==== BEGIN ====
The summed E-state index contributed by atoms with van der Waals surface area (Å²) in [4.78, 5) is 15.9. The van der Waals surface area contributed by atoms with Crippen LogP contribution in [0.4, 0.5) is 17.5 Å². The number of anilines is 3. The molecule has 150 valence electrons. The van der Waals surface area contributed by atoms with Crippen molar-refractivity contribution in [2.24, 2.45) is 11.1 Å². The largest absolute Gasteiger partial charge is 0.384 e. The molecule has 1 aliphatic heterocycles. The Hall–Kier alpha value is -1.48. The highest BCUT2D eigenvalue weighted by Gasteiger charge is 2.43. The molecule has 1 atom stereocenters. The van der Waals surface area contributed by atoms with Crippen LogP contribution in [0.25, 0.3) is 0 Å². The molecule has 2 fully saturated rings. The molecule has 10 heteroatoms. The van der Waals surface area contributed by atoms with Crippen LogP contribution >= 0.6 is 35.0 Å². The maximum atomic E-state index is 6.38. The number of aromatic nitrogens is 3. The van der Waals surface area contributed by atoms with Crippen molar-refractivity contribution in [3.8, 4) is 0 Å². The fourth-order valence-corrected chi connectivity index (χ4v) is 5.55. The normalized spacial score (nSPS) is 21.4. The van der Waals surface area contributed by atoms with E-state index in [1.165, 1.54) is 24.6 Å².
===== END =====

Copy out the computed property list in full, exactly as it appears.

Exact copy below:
The summed E-state index contributed by atoms with van der Waals surface area (Å²) in [4.78, 5) is 15.9. The van der Waals surface area contributed by atoms with Crippen LogP contribution in [0.4, 0.5) is 17.5 Å². The number of anilines is 3. The molecule has 150 valence electrons. The van der Waals surface area contributed by atoms with Crippen molar-refractivity contribution in [2.24, 2.45) is 11.1 Å². The largest absolute Gasteiger partial charge is 0.384 e. The molecule has 1 aliphatic heterocycles. The Hall–Kier alpha value is -1.48. The highest BCUT2D eigenvalue weighted by Gasteiger charge is 2.43. The molecule has 1 atom stereocenters. The van der Waals surface area contributed by atoms with Crippen LogP contribution in [0.25, 0.3) is 0 Å². The molecule has 2 fully saturated rings. The molecule has 10 heteroatoms. The van der Waals surface area contributed by atoms with Crippen LogP contribution >= 0.6 is 35.0 Å². The maximum atomic E-state index is 6.38. The number of aromatic nitrogens is 3. The van der Waals surface area contributed by atoms with Crippen molar-refractivity contribution in [3.8, 4) is 0 Å². The fourth-order valence-corrected chi connectivity index (χ4v) is 5.55. The normalized spacial score (nSPS) is 21.4. The van der Waals surface area contributed by atoms with E-state index in [1.165, 1.54) is 24.6 Å².